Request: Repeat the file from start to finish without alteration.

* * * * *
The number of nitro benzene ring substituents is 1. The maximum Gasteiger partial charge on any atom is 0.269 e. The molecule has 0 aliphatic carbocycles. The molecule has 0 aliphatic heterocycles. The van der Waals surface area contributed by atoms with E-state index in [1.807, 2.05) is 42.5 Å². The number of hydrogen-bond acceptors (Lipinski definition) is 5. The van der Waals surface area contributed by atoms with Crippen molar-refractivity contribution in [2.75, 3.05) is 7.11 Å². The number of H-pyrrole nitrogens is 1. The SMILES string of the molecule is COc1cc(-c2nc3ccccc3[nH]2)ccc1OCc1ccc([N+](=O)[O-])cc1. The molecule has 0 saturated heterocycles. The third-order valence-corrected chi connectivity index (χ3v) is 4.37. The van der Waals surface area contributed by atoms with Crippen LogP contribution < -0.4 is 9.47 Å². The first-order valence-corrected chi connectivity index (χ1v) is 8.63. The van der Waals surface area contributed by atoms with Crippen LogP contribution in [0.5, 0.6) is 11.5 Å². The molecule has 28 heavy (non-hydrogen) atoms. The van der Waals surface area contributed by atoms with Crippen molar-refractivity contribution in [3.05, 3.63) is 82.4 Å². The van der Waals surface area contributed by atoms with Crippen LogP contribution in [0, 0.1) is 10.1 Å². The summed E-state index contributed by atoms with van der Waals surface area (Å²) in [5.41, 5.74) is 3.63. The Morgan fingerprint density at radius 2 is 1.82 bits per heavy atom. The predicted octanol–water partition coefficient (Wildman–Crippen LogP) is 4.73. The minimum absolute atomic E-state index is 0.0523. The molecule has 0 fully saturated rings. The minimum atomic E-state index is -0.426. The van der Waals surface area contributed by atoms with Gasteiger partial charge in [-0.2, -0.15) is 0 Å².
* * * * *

The number of nitro benzene ring substituents is 1. The maximum Gasteiger partial charge on any atom is 0.269 e. The molecule has 0 aliphatic carbocycles. The molecule has 0 aliphatic heterocycles. The van der Waals surface area contributed by atoms with E-state index in [1.807, 2.05) is 42.5 Å². The number of hydrogen-bond acceptors (Lipinski definition) is 5. The van der Waals surface area contributed by atoms with Crippen molar-refractivity contribution in [2.75, 3.05) is 7.11 Å². The number of H-pyrrole nitrogens is 1. The SMILES string of the molecule is COc1cc(-c2nc3ccccc3[nH]2)ccc1OCc1ccc([N+](=O)[O-])cc1. The molecule has 0 saturated heterocycles. The third-order valence-corrected chi connectivity index (χ3v) is 4.37. The van der Waals surface area contributed by atoms with Crippen LogP contribution < -0.4 is 9.47 Å². The first-order valence-corrected chi connectivity index (χ1v) is 8.63. The van der Waals surface area contributed by atoms with Crippen LogP contribution in [0.5, 0.6) is 11.5 Å². The molecule has 28 heavy (non-hydrogen) atoms. The van der Waals surface area contributed by atoms with Crippen molar-refractivity contribution in [3.05, 3.63) is 82.4 Å². The van der Waals surface area contributed by atoms with Crippen LogP contribution in [0, 0.1) is 10.1 Å². The summed E-state index contributed by atoms with van der Waals surface area (Å²) in [5.41, 5.74) is 3.63. The Morgan fingerprint density at radius 2 is 1.82 bits per heavy atom. The predicted octanol–water partition coefficient (Wildman–Crippen LogP) is 4.73. The minimum absolute atomic E-state index is 0.0523. The molecule has 0 fully saturated rings. The minimum atomic E-state index is -0.426. The van der Waals surface area contributed by atoms with Gasteiger partial charge in [-0.2, -0.15) is 0 Å².